The Cuneiform Documents in the Babylon Collection of the Istanbul Archaeological Museums (Eski Şark Eserleri Müzesi)
The Babylon (B) collection of the Istanbul Archaeological Museums represents only a small fraction of the cuneiform material from Babylon. Nevertheless, the collection comprises more than 200 cuneiform manuscripts, dating to the Old, Middle and Neo-/Late Babylonian periods, and ca. 40 cuneiform records from Assyria that were mistakenly assigned a B number. In addition, the museum has a handful of cuneiform documents from Babylon with EŞEM numbers, and approximately 90 stamped bricks. Some of the cuneiform documents are small fragments; others are large pieces, some of them parts of prisms or cylinders bearing royal inscriptions. To date, only a small number of these have been published. But this situation is about to change.
In 2017, Andreas Schachner (Deutsches Archäologisches Institut, Istanbul) received permission from the Turkish authorities to publish all the Babylon finds at the Archaeological Museums of Istanbul, including the cuneiform documents in the Babylon (B) Collection and the inscribed bricks from Babylon. During a research stay in 2018, Nils P. Heeßel (Marburg University) and Daniel Schwemer (Würzburg University) prepared a catalogue and comprehensive photographic documentation of the cuneiform tablets; Andreas Schachner catalogued and photographed the inscribed bricks. At last, it is possible to edit these finds properly, many of them for the first time.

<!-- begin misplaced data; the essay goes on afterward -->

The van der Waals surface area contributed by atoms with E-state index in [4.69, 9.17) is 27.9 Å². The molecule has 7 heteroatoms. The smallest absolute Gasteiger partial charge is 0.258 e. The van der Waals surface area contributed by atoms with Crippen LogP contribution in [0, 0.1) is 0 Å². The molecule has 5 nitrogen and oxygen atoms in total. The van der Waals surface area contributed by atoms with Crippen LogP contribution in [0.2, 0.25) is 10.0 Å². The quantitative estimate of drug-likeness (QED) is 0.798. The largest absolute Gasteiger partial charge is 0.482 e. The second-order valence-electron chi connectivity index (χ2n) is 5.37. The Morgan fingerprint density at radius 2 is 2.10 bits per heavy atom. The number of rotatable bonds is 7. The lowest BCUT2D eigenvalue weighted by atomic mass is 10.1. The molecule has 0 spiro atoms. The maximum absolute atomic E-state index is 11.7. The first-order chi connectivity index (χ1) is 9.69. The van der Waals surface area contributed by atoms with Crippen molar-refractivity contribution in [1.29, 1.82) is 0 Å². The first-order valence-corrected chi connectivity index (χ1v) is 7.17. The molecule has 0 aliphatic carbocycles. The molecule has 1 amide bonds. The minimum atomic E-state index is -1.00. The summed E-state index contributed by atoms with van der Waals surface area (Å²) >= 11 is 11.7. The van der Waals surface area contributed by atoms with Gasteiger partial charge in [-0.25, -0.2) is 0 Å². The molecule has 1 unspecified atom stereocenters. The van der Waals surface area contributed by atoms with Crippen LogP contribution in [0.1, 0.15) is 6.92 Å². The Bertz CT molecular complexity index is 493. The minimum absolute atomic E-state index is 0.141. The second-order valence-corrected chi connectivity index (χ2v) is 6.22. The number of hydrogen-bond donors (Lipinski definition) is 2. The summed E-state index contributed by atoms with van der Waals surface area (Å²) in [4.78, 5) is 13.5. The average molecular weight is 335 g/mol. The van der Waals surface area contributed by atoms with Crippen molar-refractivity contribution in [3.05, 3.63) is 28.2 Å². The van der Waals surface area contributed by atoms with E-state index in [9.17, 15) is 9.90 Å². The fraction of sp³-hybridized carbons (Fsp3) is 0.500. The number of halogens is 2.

The DFG project “The Cuneiform Texts in the Babylon Collection of the Istanbul Archaeological Museums (Eski Şark Eserleri Müzesi)”, directed by Heeßel and Schwemer at their respective universities, aims to publish these cuneiform records, both in book form and as digital editions online (open access). With the support of Greta Van Buylaere, Schwemer and Heeßel will prepare cuneiform copies based on the photos of the clay tablets. These copies will be checked with the original tablets in the Archaeological Museums of Istanbul during research visits to Turkey. The photos also form the basis of the tablets’ comprehensive, critical and annotated editions, which will be prepared by Van Buylaere. She will also publish a new assessment of the bricks and their inscriptions in a contribution to Schachner’s volume on the archaeological finds in Istanbul.
A digital version of the corpus will complement the paper edition. On CunIsto (Cuneiform Manuscripts in Istanbul online), which will be prepared by Van Buylaere, the Babylon texts are presented in transliteration and translation, and, in the case of composite texts, with online scores. The online corpus will not only make the texts available to scholars everywhere in the world including the Middle East but will also provide advanced search possibilities both within the transliterated texts and within the translations.
The editorial work on the cuneiform records from Babylon at the Archaeological Museums of Istanbul is linked to and will feed into other relevant projects, especially those concerned with the (much larger) Babylon collection at the Vorderasiatisches Museum in Berlin. The editions of the royal inscriptions will be integrated in RIBo (Royal Inscriptions of Babylonia online; http://oracc.org/ribo/corpus).